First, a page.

OCaml allows C functions to be called from OCaml programs, as long as the programmer follows the instructions in the "Interfacing C with OCaml" chapter of the manual.
When following these instructions, a call to a C function is translated by the native compiler to:
movq ml_as_z_sub@GOTPCREL(%rip), %rax call caml_c_call@PLT
(amd64 instruction set here, but looking at other architectures, the scheme seems to be rather uniform).
caml_c_call eventually does a computed jump
call *%rax, but it does a lot of things before and after. From asmrun/amd64.S:
/* Call a C function from Caml */ FUNCTION(G(caml_c_call)) .Lcaml_c_call: /* Record lowest stack address and return address */ popq %r12 STORE_VAR(%r12, caml_last_return_address) STORE_VAR(%rsp, caml_bottom_of_stack) /* Make the exception handler and alloc ptr available to the C code */ STORE_VAR(%r15, caml_young_ptr) STORE_VAR(%r14, caml_exception_pointer) /* Call the function (address in %rax) */ call *%rax /* Reload alloc ptr */ LOAD_VAR(caml_young_ptr, %r15) /* Return to caller */ pushq %r12 ret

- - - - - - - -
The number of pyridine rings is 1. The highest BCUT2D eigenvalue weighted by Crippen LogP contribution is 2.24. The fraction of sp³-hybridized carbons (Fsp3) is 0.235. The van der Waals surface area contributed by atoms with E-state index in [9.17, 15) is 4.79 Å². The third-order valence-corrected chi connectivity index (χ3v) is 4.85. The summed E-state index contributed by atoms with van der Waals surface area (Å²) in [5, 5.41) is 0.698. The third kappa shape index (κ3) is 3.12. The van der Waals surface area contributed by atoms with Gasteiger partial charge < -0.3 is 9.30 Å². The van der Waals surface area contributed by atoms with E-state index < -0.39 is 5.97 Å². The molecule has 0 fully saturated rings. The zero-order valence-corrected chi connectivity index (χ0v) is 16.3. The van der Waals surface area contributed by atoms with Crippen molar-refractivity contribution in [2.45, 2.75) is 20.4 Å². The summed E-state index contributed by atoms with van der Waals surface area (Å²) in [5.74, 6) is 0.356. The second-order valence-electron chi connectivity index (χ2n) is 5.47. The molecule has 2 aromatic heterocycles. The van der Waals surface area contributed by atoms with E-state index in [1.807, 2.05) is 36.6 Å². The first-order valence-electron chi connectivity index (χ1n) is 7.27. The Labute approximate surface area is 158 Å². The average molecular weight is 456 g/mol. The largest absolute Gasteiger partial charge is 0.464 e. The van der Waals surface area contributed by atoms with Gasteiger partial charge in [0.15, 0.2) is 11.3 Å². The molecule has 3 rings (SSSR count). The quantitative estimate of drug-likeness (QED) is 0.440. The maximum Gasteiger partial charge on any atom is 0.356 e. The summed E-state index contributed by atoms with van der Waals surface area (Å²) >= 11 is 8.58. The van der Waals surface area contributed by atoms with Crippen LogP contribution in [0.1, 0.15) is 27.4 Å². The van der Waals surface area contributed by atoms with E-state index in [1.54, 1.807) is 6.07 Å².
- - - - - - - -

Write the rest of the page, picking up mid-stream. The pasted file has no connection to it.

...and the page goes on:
When one wants to frequently execute a couple of instructions that neither allocate nor raise exceptions, the above is a little bit overkill.
Does anyone have any experience in calling a small assembly routine directly from OCaml, without going through the
caml_c_call stub? This probably involves tricking the native compiler into thinking that it is calling an ML function, or modifying the compiler.
The question is in the context of the library Zarith, where small assembly bits of code could compute and return most results directly, without having to go through
caml_c_call, and only jump to
caml_c_code for the difficult arguments that require allocation or exceptions. See this file for examples of assembly bits that could be executed directly.